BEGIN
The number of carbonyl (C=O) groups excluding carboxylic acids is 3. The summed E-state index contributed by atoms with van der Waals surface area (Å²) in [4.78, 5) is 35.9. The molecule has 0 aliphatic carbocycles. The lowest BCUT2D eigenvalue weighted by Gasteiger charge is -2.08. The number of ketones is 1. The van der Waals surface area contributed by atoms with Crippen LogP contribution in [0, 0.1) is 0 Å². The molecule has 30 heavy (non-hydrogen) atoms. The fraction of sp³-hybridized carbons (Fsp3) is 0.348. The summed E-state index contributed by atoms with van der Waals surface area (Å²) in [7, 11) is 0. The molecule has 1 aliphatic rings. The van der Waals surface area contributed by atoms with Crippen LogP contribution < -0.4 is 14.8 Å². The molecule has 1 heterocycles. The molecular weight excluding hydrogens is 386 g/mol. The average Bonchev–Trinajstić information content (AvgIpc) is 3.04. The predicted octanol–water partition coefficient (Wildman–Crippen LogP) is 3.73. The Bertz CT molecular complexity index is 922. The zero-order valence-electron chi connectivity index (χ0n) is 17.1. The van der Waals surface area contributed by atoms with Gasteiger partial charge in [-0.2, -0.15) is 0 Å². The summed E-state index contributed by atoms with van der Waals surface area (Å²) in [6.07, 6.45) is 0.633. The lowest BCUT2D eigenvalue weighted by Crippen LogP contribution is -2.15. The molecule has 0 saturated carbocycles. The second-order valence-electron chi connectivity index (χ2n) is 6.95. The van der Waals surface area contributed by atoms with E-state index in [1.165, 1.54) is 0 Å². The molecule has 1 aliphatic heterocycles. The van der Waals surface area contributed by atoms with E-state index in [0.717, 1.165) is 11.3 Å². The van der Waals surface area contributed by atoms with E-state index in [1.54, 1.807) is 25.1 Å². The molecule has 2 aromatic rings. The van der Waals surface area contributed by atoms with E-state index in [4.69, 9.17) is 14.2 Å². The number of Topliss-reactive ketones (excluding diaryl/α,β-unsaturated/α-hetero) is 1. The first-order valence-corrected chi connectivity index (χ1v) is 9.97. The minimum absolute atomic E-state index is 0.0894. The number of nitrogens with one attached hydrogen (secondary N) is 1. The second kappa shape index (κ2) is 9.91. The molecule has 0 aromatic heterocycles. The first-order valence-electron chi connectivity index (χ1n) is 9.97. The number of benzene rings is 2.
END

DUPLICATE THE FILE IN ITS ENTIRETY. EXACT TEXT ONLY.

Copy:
The number of carbonyl (C=O) groups excluding carboxylic acids is 3. The summed E-state index contributed by atoms with van der Waals surface area (Å²) in [4.78, 5) is 35.9. The molecule has 0 aliphatic carbocycles. The lowest BCUT2D eigenvalue weighted by Gasteiger charge is -2.08. The number of ketones is 1. The van der Waals surface area contributed by atoms with Crippen LogP contribution in [0, 0.1) is 0 Å². The molecule has 30 heavy (non-hydrogen) atoms. The fraction of sp³-hybridized carbons (Fsp3) is 0.348. The summed E-state index contributed by atoms with van der Waals surface area (Å²) in [7, 11) is 0. The molecule has 1 aliphatic rings. The van der Waals surface area contributed by atoms with Crippen LogP contribution < -0.4 is 14.8 Å². The molecule has 1 heterocycles. The molecular weight excluding hydrogens is 386 g/mol. The average Bonchev–Trinajstić information content (AvgIpc) is 3.04. The predicted octanol–water partition coefficient (Wildman–Crippen LogP) is 3.73. The Bertz CT molecular complexity index is 922. The zero-order valence-electron chi connectivity index (χ0n) is 17.1. The van der Waals surface area contributed by atoms with Gasteiger partial charge in [-0.2, -0.15) is 0 Å². The summed E-state index contributed by atoms with van der Waals surface area (Å²) in [6.07, 6.45) is 0.633. The lowest BCUT2D eigenvalue weighted by Crippen LogP contribution is -2.15. The molecule has 0 saturated carbocycles. The second-order valence-electron chi connectivity index (χ2n) is 6.95. The van der Waals surface area contributed by atoms with E-state index in [1.165, 1.54) is 0 Å². The molecule has 1 aliphatic heterocycles. The van der Waals surface area contributed by atoms with E-state index in [0.717, 1.165) is 11.3 Å². The van der Waals surface area contributed by atoms with E-state index in [1.54, 1.807) is 25.1 Å². The molecule has 2 aromatic rings. The van der Waals surface area contributed by atoms with E-state index in [4.69, 9.17) is 14.2 Å². The number of Topliss-reactive ketones (excluding diaryl/α,β-unsaturated/α-hetero) is 1. The first-order valence-corrected chi connectivity index (χ1v) is 9.97. The minimum absolute atomic E-state index is 0.0894. The number of nitrogens with one attached hydrogen (secondary N) is 1. The second kappa shape index (κ2) is 9.91. The molecule has 0 aromatic heterocycles. The first-order valence-electron chi connectivity index (χ1n) is 9.97. The number of benzene rings is 2.